Christopher Hill

Christopher Hill, DPhil

Wilson E. Schmidt Distinguished Professor, Henry A. Kissinger Center for Global Affairs

SAIS Europe

Expertise

Regions
  • Europe
Topics
  • Domestic Influences On Foreign Policy
  • European Union Foreign Policy
  • International Relations

Background and Education

Christopher Hill is the Wilson E. Schmidt Distinguished Professor at the Johns Hopkins University School of Advanced International Studies (SAIS). He is Emeritus Professor of International Relations in the Department of Politics and International Studies (POLIS) at the University of Cambridge. Previously he was the Sir Patrick Sheehy Professor of International Relations in POLIS at the University of Cambridge (from 2004 until October 2016) and Montague Burton Professor of International Relations at the London School of Economics (1991-2004). Hill is the author of many books in the areas of foreign policy analysis and general international relations, including most recently The National Interest in Question: Foreign Policy in Multicultural Societies (Oxford University Press, 2013) and International Relations and the European Union (edited with Michael Smith and Sophie Vanhoonacker, Oxford University Press, 2017).

Hill’s research focuses on foreign policy analysis and the international politics of Europe (including both the EU’s exter­nal relations and the foreign policies of the Member States), as well as general international relations, theories and practice. He continues to work on the subject of his recent book, that is the relationship between social diversity and international relations, and is extending this into the international politics of migration.

He is former Chair of the British International Studies Association and was elected a Fellow of the British Academy in 2007. He has been an elected Council Member at the Royal Institute of International Affairs, and a member of many editorial advisory boards including those of the Journal of Common Market Studies, the British Journal of Political Science, International Affairs and Critique internationale. He has just taken on the joint editorship, with Professor Christian Lequesne of Sciences Po, Paris, of the European Review of International Studies. He recently received the honor of being made an "Ufficiale dell'Ordine della Stella d'Italia."

Hill received both his MA and DPhil from the University of Oxford. He has held visiting positions at the Royal Institute of International Affairs; the Woodrow Wilson International Center for Scholars, the Department of Govern­ment at Dartmouth College, the European University Institute, the Università di Catania, the Universitat Autònoma de Barcelona, the University of California at San Diego, the Università di Siena, and St. Antony’s College, Oxford.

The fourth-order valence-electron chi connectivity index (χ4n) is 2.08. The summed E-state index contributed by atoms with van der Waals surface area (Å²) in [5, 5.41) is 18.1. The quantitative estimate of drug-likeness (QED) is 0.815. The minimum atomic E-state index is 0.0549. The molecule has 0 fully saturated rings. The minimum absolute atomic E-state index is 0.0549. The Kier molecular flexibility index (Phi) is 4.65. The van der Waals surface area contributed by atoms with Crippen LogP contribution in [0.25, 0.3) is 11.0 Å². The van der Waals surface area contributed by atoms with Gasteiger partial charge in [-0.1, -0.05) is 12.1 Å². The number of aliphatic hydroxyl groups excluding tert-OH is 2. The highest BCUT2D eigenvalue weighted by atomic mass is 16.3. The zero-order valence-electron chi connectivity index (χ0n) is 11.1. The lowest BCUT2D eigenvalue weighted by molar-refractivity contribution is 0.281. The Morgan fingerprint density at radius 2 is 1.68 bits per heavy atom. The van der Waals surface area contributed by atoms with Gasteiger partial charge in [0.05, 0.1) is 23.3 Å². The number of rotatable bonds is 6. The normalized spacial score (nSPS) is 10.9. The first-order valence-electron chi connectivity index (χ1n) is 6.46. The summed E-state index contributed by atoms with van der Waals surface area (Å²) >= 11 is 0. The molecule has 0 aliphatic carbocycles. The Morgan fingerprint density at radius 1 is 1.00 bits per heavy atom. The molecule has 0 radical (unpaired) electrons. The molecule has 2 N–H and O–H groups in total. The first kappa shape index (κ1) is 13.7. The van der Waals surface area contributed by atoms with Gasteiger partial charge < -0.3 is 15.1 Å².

2016-09-15 00:00:00 
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Fall 2017 
This course aim...
This course aims both to introduce the subject of Foreign Policy Analysis to those who have not studied it before, and to allow those with some existing familiarity the opportunity to develop their understanding to an advanced level, and in particular to apply concepts to the countries and cases of their choice. It should also provide a good foundation for those intending to write their dissertations on any aspect of foreign policy or of decision-making. In making agency its main concern it provides an essential complement to courses in International Relations (usually the majority) which focus on structural or system-wide features. (GT&H)
Fall 2017 
The course focu...
The course focuses on the foreign policy of one the major European powers, but one which has entered a major period of transition as a result of the referendum vote in June 2016 to leave the European Union after 43 years of membership. This is a decision which will have enormous consequences for citizens of the United Kingdom given the importance of the Single European Market to their economy, and the critical part played in both foreign policy and security policy by coordination with other EU Member States. A key question to ask is the extent to which the UK will wish, and be able, to reconstruct good relations with the EU and with its Member States once it has withdrawn, given the imperatives of geography and of multilateralism in the modern world.

This is also a decision with significant implications for the development of the EU itself, which for the first time is facing the prospect of losing a member, and one of the Big Three at that. This could damage further an organization already reeling from the crises in the eurozone, over migration and over the rise of populism. Conversely it might spur the EU into new collective commitments, free of the brake exerted by the EU, and it might lead Germany finally to take on the leadership role so many have expected of it. There are also interesting possibilities for change in relation to the UK's apparent turn towards a renewed global role, and to its necessary interest in new or revived bilateral relationships, particularly with key states such as the USA, Japan, India and China.

The course will appeal to those who wish to gain a deeper knowledge of UK politics and foreign policy, of the international politics of Europe, and of the complex challenges facing the foreign policy-makers of a middle range power, caught between domestic constraints, globalisation and regional institutions. It also focuses on the key question facing all states of the balance between change and continuity in foreign policy.